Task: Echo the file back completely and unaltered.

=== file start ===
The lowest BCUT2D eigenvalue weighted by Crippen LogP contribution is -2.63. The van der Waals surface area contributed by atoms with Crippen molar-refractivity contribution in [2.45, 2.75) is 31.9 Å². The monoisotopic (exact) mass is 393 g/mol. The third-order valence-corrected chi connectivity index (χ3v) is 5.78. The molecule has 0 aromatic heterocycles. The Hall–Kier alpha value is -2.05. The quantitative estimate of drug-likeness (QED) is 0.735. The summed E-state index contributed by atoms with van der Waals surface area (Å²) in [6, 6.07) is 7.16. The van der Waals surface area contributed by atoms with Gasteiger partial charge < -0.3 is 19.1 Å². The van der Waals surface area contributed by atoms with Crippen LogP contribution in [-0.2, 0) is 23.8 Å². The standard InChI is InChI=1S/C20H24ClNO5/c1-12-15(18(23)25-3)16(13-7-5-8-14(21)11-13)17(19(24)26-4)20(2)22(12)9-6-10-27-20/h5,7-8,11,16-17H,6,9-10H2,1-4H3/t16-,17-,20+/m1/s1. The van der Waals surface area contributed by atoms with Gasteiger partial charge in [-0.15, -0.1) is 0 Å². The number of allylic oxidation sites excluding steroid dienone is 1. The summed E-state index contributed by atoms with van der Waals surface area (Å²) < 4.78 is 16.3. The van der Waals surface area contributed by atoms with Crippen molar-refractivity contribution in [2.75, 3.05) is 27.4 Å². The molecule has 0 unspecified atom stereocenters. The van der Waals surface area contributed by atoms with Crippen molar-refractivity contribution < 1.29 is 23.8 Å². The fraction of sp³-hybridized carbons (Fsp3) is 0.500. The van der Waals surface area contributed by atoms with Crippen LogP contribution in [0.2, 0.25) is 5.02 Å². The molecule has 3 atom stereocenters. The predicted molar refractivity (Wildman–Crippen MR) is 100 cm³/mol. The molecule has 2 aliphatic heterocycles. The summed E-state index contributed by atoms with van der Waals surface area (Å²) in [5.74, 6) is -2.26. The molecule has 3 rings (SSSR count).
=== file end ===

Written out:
The lowest BCUT2D eigenvalue weighted by Crippen LogP contribution is -2.63. The van der Waals surface area contributed by atoms with Crippen molar-refractivity contribution in [2.45, 2.75) is 31.9 Å². The monoisotopic (exact) mass is 393 g/mol. The third-order valence-corrected chi connectivity index (χ3v) is 5.78. The molecule has 0 aromatic heterocycles. The Hall–Kier alpha value is -2.05. The quantitative estimate of drug-likeness (QED) is 0.735. The summed E-state index contributed by atoms with van der Waals surface area (Å²) in [6, 6.07) is 7.16. The van der Waals surface area contributed by atoms with Gasteiger partial charge < -0.3 is 19.1 Å². The van der Waals surface area contributed by atoms with Crippen LogP contribution in [-0.2, 0) is 23.8 Å². The standard InChI is InChI=1S/C20H24ClNO5/c1-12-15(18(23)25-3)16(13-7-5-8-14(21)11-13)17(19(24)26-4)20(2)22(12)9-6-10-27-20/h5,7-8,11,16-17H,6,9-10H2,1-4H3/t16-,17-,20+/m1/s1. The van der Waals surface area contributed by atoms with Gasteiger partial charge in [-0.15, -0.1) is 0 Å². The number of allylic oxidation sites excluding steroid dienone is 1. The summed E-state index contributed by atoms with van der Waals surface area (Å²) < 4.78 is 16.3. The van der Waals surface area contributed by atoms with Crippen molar-refractivity contribution in [2.75, 3.05) is 27.4 Å². The molecule has 0 unspecified atom stereocenters. The van der Waals surface area contributed by atoms with Crippen molar-refractivity contribution < 1.29 is 23.8 Å². The fraction of sp³-hybridized carbons (Fsp3) is 0.500. The van der Waals surface area contributed by atoms with Crippen LogP contribution in [0.2, 0.25) is 5.02 Å². The molecule has 3 atom stereocenters. The predicted molar refractivity (Wildman–Crippen MR) is 100 cm³/mol. The molecule has 2 aliphatic heterocycles. The summed E-state index contributed by atoms with van der Waals surface area (Å²) in [5.74, 6) is -2.26. The molecule has 3 rings (SSSR count).